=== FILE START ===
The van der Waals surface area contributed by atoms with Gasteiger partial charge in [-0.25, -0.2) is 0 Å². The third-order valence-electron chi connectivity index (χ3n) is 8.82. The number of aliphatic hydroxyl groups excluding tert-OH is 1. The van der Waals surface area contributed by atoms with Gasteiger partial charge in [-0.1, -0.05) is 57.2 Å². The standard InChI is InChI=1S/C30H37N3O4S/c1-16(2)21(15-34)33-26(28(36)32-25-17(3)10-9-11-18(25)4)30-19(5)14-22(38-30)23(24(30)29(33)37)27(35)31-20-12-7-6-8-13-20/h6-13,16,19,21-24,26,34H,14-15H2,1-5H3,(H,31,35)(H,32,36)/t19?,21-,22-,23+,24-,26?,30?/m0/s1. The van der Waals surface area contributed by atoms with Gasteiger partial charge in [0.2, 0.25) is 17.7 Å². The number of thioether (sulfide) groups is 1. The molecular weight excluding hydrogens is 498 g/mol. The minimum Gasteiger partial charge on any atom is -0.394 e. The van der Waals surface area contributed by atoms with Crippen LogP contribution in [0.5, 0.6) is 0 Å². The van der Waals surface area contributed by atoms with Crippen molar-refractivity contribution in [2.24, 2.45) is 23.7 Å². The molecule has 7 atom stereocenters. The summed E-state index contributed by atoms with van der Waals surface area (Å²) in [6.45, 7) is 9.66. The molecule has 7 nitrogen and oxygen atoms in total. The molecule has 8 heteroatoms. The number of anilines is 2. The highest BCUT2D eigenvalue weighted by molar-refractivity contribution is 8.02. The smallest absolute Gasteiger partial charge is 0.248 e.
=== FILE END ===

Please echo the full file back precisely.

The van der Waals surface area contributed by atoms with Gasteiger partial charge in [-0.25, -0.2) is 0 Å². The third-order valence-electron chi connectivity index (χ3n) is 8.82. The number of aliphatic hydroxyl groups excluding tert-OH is 1. The van der Waals surface area contributed by atoms with Gasteiger partial charge in [-0.1, -0.05) is 57.2 Å². The standard InChI is InChI=1S/C30H37N3O4S/c1-16(2)21(15-34)33-26(28(36)32-25-17(3)10-9-11-18(25)4)30-19(5)14-22(38-30)23(24(30)29(33)37)27(35)31-20-12-7-6-8-13-20/h6-13,16,19,21-24,26,34H,14-15H2,1-5H3,(H,31,35)(H,32,36)/t19?,21-,22-,23+,24-,26?,30?/m0/s1. The van der Waals surface area contributed by atoms with Gasteiger partial charge in [0.2, 0.25) is 17.7 Å². The number of thioether (sulfide) groups is 1. The molecular weight excluding hydrogens is 498 g/mol. The minimum Gasteiger partial charge on any atom is -0.394 e. The van der Waals surface area contributed by atoms with Crippen LogP contribution in [0.5, 0.6) is 0 Å². The van der Waals surface area contributed by atoms with Crippen molar-refractivity contribution in [2.24, 2.45) is 23.7 Å². The molecule has 7 atom stereocenters. The summed E-state index contributed by atoms with van der Waals surface area (Å²) in [6.45, 7) is 9.66. The molecule has 7 nitrogen and oxygen atoms in total. The molecule has 8 heteroatoms. The number of anilines is 2. The highest BCUT2D eigenvalue weighted by molar-refractivity contribution is 8.02. The smallest absolute Gasteiger partial charge is 0.248 e.